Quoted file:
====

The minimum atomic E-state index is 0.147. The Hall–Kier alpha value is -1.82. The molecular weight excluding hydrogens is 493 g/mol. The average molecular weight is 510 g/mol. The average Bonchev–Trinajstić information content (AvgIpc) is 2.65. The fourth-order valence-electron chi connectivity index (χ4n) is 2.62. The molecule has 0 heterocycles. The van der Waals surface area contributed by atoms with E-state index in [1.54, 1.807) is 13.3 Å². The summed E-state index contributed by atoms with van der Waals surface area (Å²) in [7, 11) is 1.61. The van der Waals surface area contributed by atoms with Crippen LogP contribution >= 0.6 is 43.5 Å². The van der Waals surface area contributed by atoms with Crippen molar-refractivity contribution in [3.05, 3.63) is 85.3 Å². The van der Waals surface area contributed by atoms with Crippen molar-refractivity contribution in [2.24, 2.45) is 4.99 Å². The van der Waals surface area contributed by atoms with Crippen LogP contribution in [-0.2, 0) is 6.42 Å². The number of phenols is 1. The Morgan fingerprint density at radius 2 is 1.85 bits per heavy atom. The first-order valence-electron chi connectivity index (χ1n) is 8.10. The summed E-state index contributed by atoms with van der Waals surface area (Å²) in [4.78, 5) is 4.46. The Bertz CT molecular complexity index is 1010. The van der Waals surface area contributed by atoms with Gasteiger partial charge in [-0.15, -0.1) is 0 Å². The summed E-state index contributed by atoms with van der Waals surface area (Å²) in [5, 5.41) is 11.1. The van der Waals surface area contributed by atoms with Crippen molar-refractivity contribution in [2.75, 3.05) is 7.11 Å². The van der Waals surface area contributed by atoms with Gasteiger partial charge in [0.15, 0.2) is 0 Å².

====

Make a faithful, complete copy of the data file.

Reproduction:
The minimum atomic E-state index is 0.147. The Hall–Kier alpha value is -1.82. The molecular weight excluding hydrogens is 493 g/mol. The average molecular weight is 510 g/mol. The average Bonchev–Trinajstić information content (AvgIpc) is 2.65. The fourth-order valence-electron chi connectivity index (χ4n) is 2.62. The molecule has 0 heterocycles. The van der Waals surface area contributed by atoms with E-state index in [1.54, 1.807) is 13.3 Å². The summed E-state index contributed by atoms with van der Waals surface area (Å²) in [7, 11) is 1.61. The van der Waals surface area contributed by atoms with Crippen LogP contribution >= 0.6 is 43.5 Å². The van der Waals surface area contributed by atoms with Crippen molar-refractivity contribution in [3.05, 3.63) is 85.3 Å². The van der Waals surface area contributed by atoms with Crippen molar-refractivity contribution in [2.24, 2.45) is 4.99 Å². The van der Waals surface area contributed by atoms with Crippen LogP contribution in [-0.2, 0) is 6.42 Å². The number of phenols is 1. The Morgan fingerprint density at radius 2 is 1.85 bits per heavy atom. The first-order valence-electron chi connectivity index (χ1n) is 8.10. The summed E-state index contributed by atoms with van der Waals surface area (Å²) in [4.78, 5) is 4.46. The Bertz CT molecular complexity index is 1010. The van der Waals surface area contributed by atoms with Gasteiger partial charge in [-0.15, -0.1) is 0 Å². The summed E-state index contributed by atoms with van der Waals surface area (Å²) in [5, 5.41) is 11.1. The van der Waals surface area contributed by atoms with Crippen molar-refractivity contribution in [2.75, 3.05) is 7.11 Å². The van der Waals surface area contributed by atoms with Gasteiger partial charge in [0.15, 0.2) is 0 Å².